Tag: District Registrar Nielsen

Adverse Costs Insurance "Is Not a Proper or Necessary Disbursement "

Reasons for judgement were released last week by the BC Supreme Court, New Westminster Registry, finding that the cost of an insurance policy protecting a plaintiff from adverse costs/disbursements consequences should the prosecution of an injury claim not proceed favorably is not a recoverable disbursement.
In the recent case (Wynia v. Soviskov) the Plaintiff hoped to recover the costs of the insurance policy from the Defendant in the underlying tort action. In finding the expense was not a recoverable disbursement District Registrar Nielsen provided the following reasons:

[4]             The plaintiff has raised the novel issue of whether the cost of an insurance policy obtained by the plaintiff to insure against own disbursements, and opponents’ costs and disbursements, in a lost or abandoned court case, is a recoverable disbursement pursuant to SCCR 14-1 (5). 

[5]             The defendants object to this particular disbursement and rely upon an Ontario case, Markovic v. Richards et al, 2015 ONSC 6983, in support of their position. In Markovic v. Richards, supra, the issue was stated succinctly as “Is the plaintiff’s premium for after-the-event insurance, a compensable disbursement”. The court concluded at paragraph 7 that it was not, stating:

While it is clearly the plaintiff’s prerogative to obtain ATE insurance [which is after-the-event insurance], I do not accept that such premium should be reimbursed by the defendants as a compensable disbursement. Such disbursements have not, as far as I am aware, ever been entertained in Canada and have certainly not been the subject of legislative reform as was the case in the UK. I can think of no policy reason that such should be compensated as a taxable disbursement. Existence of the policy may well provide comfort to the plaintiff, it is however an expense that is entirely discretionary, does nothing to advance the litigation, and may in fact even act as a disincentive to thoughtful, well-reasoned resolution of claims.   

[6]             In British Columbia, to be recoverable as a disbursement SCCR 14-1(5) provides that the disbursement must have been necessarily or properly incurred in the conduct of the proceeding.  The phrase “necessarily or properly incurred in the conduct of the proceeding” was recently addressed by the Court of Appeal in MacKenzie v. Rogalasky, 2014 BCCA 446. The Court of Appeal  states at paragraphs 78 through 80:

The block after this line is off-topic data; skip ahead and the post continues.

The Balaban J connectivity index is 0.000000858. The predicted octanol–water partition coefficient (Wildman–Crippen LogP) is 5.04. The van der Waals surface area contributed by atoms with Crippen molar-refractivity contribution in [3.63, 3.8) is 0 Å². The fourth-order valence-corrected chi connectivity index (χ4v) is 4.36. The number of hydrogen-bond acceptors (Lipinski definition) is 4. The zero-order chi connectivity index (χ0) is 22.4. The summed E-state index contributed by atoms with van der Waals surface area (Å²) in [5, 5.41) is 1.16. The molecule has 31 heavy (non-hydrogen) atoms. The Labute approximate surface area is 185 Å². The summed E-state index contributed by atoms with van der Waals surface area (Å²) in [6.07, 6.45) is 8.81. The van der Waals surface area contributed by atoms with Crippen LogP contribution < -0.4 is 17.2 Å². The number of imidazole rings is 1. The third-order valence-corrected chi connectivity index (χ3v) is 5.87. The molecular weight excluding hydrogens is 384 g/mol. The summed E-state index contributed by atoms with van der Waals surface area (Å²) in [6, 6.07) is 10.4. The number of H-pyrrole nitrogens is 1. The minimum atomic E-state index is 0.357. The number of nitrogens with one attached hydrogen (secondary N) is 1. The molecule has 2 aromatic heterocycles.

[78]      In my opinion, the various iterations of the rule set out above permitting recovery of expenses focuses most naturally on the exigencies inherent in the particular litigation rather than capturing expenses arising from the financial circumstances or other choices of a party. Embedded in the rule is the requirement for a causal connection between the issues in the case and the expense incurred to prove or disprove them.

[79]      The rule, in its current form, permits the recovery of “disbursements … incurred in the conduct of the proceeding”. In my view, quite apart from the language “incurred in the conduct of the proceeding” the term “disbursement”, when used in the context of a costs rule that relates to the taxation of costs in particular litigation, does contain limits that narrow its potential broad applicability. It appears to me that the purpose of permitting the recovery of disbursements in the context of a costs regime is to permit the recovery of those expenses that arise inherently and directly from the issues in the case which relate, as the appellants suggest, to the direction, management, or control of litigation and which pay for materials and services used to prove a claim or defence. These expenses arise directly from the nature and conduct of the allegations in a proceeding. By contrast, interest expenses do not arise from the nature of the allegations or the conduct of proceedings, they arise from unrelated causes including the financial circumstances of a party. In my view, as such, they do not fall within the meaning of the word “disbursements” in the context of a costs rule.

[80]      It will be apparent that the conclusion I have reached does not depend on limiting the applicability of the word “disbursements” by reference to the phrase “incurred in the conduct of the proceeding”. I consider that the meaning of the words “disbursement” or “expense” has always excluded out-of-pocket interest expenses. The addition of the phrase “incurred in the conduct of the proceeding” in the rule in 1990 did not narrow or change the meaning of the word “disbursement” or otherwise limit its application. Rather, the phrase reinforces and confirms what has always been the case. To be recoverable a disbursement must arise directly from the exigencies of the proceeding and relate directly to the management and proof of allegations, facts and issues in litigation, not from other sources. In my view, that is what is captured by the phrase “the conduct of the proceeding”.

[7]             In my view, applying the reasons of the BCCA in MacKenzie v. Rogalasky, supra, the cost of insurance coverage is not a proper or necessary disbursement incurred in the conduct of the proceeding. No doubt it provides a measure of financial comfort to the plaintiff, however, it does not arise from the exigencies of the proceeding and relate directly to the direction, management, or control of the litigation used to prove a claim against the defendants. Accordingly, the cost of the insurance coverage is disallowed.